Mix that into your granola and chew on it.

Re:Open Up Borders to Everyone! :-) (1)

TheGratefulNet (143330) | about 3 months ago | (#47519251)

is it racist for EVERY OTHER COUNTRY, when they look after their own, first; and then (maybe) give jobs to foreigners?

no, its not. its called 'common sense'; something that the US is lacking (and the parent poster, too, apparently)

Re:Open Up Borders to Everyone! :-) (1)

Tailhook (98486) | about 3 months ago | (#47519323)

Sigh. Poe's law once again.

I was illustrating the absurdity of racism charges against opponents of illegal immigration.

Re:Open Up Borders to Everyone! :-) (1)

darkwing_bmf (178021) | about 3 months ago | (#47519519)

Technically nativism or tribalism, although race can be a contributing factor.

Re:Open Up Borders to Everyone! :-) (2)

darkwing_bmf (178021) | about 3 months ago | (#47519361)

I'm for unlimited work visas. I'm afraid neither of Indians who want to live and work here nor Mexicans who want to live and work here. I see both as positive for this is the land of opportunity and freedom.

Re:Open Up Borders to Everyone! :-) (1)

jedidiah (1196) | about 3 months ago | (#47519559)

> If we're going to open up our southern border...

The problem with H1-Bs is not that they "feruhners". The problem with H1-Bs is that they are an underclass that's at the mercy of the company that imported them. They are even lower on the totem pole than underpaid undocumented Mexicans.

If you are an H1-B, ICE knows exactly where to find you if you get too "uppity".

Lies, lies, lies (1, Informative)

Cobol God (157835) | about 3 months ago | (#47518953)

I have years of experience in programming and management yet 99% of the time HR kicks out my resume because I do not have that BS in Comp Sci. Sorry I was self taught! I had a friend working at a bigger company that recommended me so I actually got an interview. The dept head liked me, got great responses in each of the interviews, then got an email from the dept head saying they filled with another candidate. Found out from my friend they found a guy (H1B) that they could work 6-7 days a week for less than half the salary they were discussing with me. Companies want CHEAP! I have been offered salaries under $18k a year for 6 day work weeks.

$18k a year for 6 day work weeks. (1)

Joe_Dragon (2206452) | about 3 months ago | (#47519085)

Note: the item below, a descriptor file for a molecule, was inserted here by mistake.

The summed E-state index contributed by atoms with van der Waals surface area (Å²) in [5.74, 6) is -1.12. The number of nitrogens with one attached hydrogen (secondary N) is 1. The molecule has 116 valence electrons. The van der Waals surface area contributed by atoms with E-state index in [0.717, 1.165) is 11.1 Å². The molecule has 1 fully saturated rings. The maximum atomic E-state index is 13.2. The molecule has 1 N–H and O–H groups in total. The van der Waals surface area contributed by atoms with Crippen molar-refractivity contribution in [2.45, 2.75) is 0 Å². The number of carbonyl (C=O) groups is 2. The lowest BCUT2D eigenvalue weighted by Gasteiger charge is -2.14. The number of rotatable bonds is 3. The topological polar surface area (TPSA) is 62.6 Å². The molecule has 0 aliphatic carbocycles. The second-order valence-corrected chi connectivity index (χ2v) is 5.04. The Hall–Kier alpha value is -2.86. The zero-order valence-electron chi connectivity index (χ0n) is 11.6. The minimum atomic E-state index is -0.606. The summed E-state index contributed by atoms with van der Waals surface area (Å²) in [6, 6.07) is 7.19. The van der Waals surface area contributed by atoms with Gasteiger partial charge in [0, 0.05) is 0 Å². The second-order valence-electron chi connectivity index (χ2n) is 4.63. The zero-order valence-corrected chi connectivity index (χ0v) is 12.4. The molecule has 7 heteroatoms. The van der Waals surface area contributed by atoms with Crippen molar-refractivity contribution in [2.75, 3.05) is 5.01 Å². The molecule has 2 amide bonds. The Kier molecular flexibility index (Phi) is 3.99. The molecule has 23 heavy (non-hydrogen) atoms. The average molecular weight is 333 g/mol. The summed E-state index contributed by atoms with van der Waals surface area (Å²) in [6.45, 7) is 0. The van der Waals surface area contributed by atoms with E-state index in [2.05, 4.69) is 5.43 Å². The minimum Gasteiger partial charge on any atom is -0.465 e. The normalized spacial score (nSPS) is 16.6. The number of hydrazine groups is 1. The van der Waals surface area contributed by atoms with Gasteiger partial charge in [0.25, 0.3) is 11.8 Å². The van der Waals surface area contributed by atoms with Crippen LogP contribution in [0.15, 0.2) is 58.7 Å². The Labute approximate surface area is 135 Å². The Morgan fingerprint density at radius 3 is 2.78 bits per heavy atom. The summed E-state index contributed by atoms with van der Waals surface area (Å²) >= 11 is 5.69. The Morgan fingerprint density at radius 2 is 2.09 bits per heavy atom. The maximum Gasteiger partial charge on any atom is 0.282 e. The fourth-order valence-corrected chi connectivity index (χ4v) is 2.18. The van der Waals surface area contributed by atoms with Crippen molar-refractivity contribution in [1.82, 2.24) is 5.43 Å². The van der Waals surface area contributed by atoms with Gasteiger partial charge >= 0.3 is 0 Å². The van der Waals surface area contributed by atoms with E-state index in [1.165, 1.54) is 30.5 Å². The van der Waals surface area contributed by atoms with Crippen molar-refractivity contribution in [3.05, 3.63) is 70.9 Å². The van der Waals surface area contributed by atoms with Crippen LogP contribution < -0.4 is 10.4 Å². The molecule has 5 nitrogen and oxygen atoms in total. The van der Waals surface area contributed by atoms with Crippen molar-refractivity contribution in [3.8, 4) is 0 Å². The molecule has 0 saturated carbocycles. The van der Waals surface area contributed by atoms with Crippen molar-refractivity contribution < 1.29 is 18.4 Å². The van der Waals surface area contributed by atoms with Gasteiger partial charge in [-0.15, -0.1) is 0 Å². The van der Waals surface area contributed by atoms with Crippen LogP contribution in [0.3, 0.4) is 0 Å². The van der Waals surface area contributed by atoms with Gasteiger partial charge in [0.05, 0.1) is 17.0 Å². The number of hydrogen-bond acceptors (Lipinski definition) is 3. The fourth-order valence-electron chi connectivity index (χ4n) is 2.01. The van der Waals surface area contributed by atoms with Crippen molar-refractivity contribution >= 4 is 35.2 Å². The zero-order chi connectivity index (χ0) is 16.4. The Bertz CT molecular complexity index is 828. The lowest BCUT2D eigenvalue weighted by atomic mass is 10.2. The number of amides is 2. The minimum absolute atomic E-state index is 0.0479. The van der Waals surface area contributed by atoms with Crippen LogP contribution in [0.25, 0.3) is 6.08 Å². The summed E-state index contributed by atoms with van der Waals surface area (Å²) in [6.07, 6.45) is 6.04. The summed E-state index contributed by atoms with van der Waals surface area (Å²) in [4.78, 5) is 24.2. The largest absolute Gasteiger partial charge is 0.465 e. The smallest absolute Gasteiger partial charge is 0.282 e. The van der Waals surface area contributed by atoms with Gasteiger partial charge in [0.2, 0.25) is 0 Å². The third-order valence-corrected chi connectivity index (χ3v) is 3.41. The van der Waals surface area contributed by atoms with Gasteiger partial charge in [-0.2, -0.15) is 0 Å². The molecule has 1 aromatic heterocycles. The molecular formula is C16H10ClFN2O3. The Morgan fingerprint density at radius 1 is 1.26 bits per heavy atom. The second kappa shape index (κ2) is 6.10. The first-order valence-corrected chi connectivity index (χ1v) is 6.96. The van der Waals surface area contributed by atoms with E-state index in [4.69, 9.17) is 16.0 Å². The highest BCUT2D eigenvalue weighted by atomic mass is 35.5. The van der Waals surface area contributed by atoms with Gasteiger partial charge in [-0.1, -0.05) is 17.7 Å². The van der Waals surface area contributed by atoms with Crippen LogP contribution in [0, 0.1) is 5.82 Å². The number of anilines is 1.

You can make more working full time at min wage (in a non tech job) and if you hit OT you get payed more.

Who offered that shit pay?

Re:$18k a year for 6 day work weeks. (-1)

Anonymous Coward | about 3 months ago | (#47519515)

payed

Who offered that shit pay?

I don't know, but I'm pretty sure I wouldn't hire you since you don't know how to spell "paid" correctly.

Re:Lies, lies, lies (1)

redmid17 (1217076) | about 3 months ago | (#47519113)

I'm assuming none of those companies were trying to hire you for programming or management position.

Re:Lies, lies, lies (0)

Anonymous Coward | about 3 months ago | (#47519123)

Companies want CHEAP!

So unionize... a union usually lobbies your interests.

I have been offered salaries under $18k a year for 6 day work weeks.

Btw, I work as an H-1B for more than 100k (+40% in bonuses), with a 40 hour work, where I more or less decide when I want to work.

Immigration isn't the problem, it's necessary if Sillicon Valley is to remain the biggest tech hub. The problem is people not getting payed properly and companies abusing the law. You need to lobby stronger enforcement of existing regulations. Personally I would suggest you do this through a union.

Re:Lies, lies, lies (0)

Anonymous Coward | about 3 months ago | (#47519133)

Maybe I am just lucky but while I have four years of school, I only have a two year degree, in electronics. 20 years ago I dove in and started writing drivers, back then no school taught DOS/Unix/NT drivers. And I can use a schematic. I consider myself lucky, because the degree problem you mention only affects me around 30% of the time I estimate. Many companies with that requirement for a four year degree waive it. unless the company is going for lowest cost. Two years ago I was unemployed for 3 months, and that really opened my eyes to what is going on with the labor market and foreign VISAs.

Re:Lies, lies, lies (2)

rmdingler (1955220) | about 3 months ago | (#47519221)